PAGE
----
So what do you do? You know the hazard is that you might hit oncoming traffic, but this sign implies that any kind of pass is dangerous (even if you can see that it’s safe).

The cycling sign has the same issue. In seeking brevity, TfL have lost the specifics that make the sign beneficial. Motorised traffic in cities is generally travelling at tractor-equivalent speed in comparison to those on bikes (why do you think cyclists smile so much?). To say ‘don’t ever pass this vehicle’ is ridiculous—it would be like you spending a hour sat behind a tractor in a car, despite the opposite lane being clear to overtake. In fact, given in London many roads have undertaking cycle lanes, it would be like sitting behind a tractor in the inside lane of a dual carriageway.

The danger is passing up the left of a turning lorry. The sign needs to say that, or it’s useless.

It’s too strong, implying a law that doesn’t exist

Continuing the above example, you overtake the tractor on a nice clear bit of dual carriageway. As you’re alongside, the tractor starts to indicate and immediately moves into you, crushing you against the reservation.

For this to be a proper analogy to cycling you’d now have to be dead. People on bikes don’t survive interactions with lorries. However, let’s assume that you manage to scrape through and end up in court, seeking damages to help cover the increased costs of living with your injuries. The tractor driver presents the following arguments in his defence:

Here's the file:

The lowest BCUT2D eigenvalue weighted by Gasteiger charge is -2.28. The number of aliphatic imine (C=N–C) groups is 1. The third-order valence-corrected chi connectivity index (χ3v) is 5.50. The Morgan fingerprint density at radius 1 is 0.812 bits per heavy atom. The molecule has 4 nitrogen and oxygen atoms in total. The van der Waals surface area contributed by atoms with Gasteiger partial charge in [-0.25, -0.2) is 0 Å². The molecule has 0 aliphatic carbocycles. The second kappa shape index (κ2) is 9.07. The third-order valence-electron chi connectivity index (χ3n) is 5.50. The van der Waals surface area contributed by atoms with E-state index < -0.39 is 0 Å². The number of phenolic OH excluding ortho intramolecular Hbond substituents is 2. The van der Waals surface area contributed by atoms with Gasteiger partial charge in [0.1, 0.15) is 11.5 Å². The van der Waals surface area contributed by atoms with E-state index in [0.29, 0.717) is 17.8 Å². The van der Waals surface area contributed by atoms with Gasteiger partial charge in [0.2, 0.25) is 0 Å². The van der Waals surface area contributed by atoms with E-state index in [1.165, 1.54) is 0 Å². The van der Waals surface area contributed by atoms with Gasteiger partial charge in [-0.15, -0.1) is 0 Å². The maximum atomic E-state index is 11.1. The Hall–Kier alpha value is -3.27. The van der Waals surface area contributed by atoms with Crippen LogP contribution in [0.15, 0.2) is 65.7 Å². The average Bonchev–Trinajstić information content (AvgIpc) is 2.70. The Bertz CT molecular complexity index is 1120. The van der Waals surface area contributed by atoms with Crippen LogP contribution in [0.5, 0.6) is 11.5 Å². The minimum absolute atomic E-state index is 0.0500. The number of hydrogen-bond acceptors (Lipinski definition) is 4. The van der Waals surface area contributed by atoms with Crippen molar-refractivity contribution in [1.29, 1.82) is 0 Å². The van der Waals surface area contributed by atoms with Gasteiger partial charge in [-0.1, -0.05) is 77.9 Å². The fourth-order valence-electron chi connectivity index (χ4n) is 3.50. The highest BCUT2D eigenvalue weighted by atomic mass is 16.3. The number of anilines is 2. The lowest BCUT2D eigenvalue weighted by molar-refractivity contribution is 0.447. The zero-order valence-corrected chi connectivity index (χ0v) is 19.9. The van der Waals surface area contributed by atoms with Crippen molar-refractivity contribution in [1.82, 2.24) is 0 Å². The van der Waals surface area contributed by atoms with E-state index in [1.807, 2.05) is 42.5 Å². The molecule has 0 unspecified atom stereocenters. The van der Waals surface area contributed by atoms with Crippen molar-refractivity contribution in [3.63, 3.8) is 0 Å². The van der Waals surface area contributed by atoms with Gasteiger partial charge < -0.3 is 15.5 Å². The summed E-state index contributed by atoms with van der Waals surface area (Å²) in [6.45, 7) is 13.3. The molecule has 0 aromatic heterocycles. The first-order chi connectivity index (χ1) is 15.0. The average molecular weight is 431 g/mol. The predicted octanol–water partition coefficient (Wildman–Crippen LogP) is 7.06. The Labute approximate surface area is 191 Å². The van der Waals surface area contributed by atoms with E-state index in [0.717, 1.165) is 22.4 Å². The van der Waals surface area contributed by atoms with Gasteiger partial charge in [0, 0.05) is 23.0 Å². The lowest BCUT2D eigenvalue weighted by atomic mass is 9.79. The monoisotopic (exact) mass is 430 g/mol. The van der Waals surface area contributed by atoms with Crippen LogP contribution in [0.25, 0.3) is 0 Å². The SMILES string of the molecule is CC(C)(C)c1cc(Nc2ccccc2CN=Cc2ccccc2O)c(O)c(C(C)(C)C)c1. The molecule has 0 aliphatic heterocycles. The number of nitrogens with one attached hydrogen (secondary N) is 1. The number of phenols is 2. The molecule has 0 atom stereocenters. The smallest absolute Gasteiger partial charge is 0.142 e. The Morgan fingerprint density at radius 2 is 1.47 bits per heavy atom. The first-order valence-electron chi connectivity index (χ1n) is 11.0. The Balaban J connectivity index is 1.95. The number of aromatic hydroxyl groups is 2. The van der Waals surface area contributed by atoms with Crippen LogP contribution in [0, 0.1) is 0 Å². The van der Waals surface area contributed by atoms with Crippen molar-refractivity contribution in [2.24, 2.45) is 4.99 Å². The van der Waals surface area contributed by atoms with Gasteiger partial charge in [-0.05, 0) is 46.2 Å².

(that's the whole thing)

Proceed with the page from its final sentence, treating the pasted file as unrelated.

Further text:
• He looked in his mirrors before overtaking. Sadly, you were in his blind spot.
  • He indicated. You couldn’t go anywhere, obviously, because he indicated too late.
  • The sign said you shouldn’t pass, so it’s your fault for putting yourself in that position. He didn’t expect you to be there.

The first two are standard things that get people out of jail all the time after killing cyclists. It’s the third one that’s interesting. The sign is being used as an excuse for the tractor driver not driving carefully. It’s so strong it implies that you have broken the law in passing the tractor. He should have checked the road was clear before moving into it, blind spots or no, but the command not to pass is starting to turn the case against you.

You didn’t need any compensation to help with your shattered pelvis and severed legs, did you? Or any real sense of justice?
This is institutional victim-blaming at its very best, and it’s already changing the attitudes of drivers:

“[The bus driver] was adamant that cyclists must stay back [because of the sign] and he was ‘within his rights’ to stop me from filtering by whatever means.”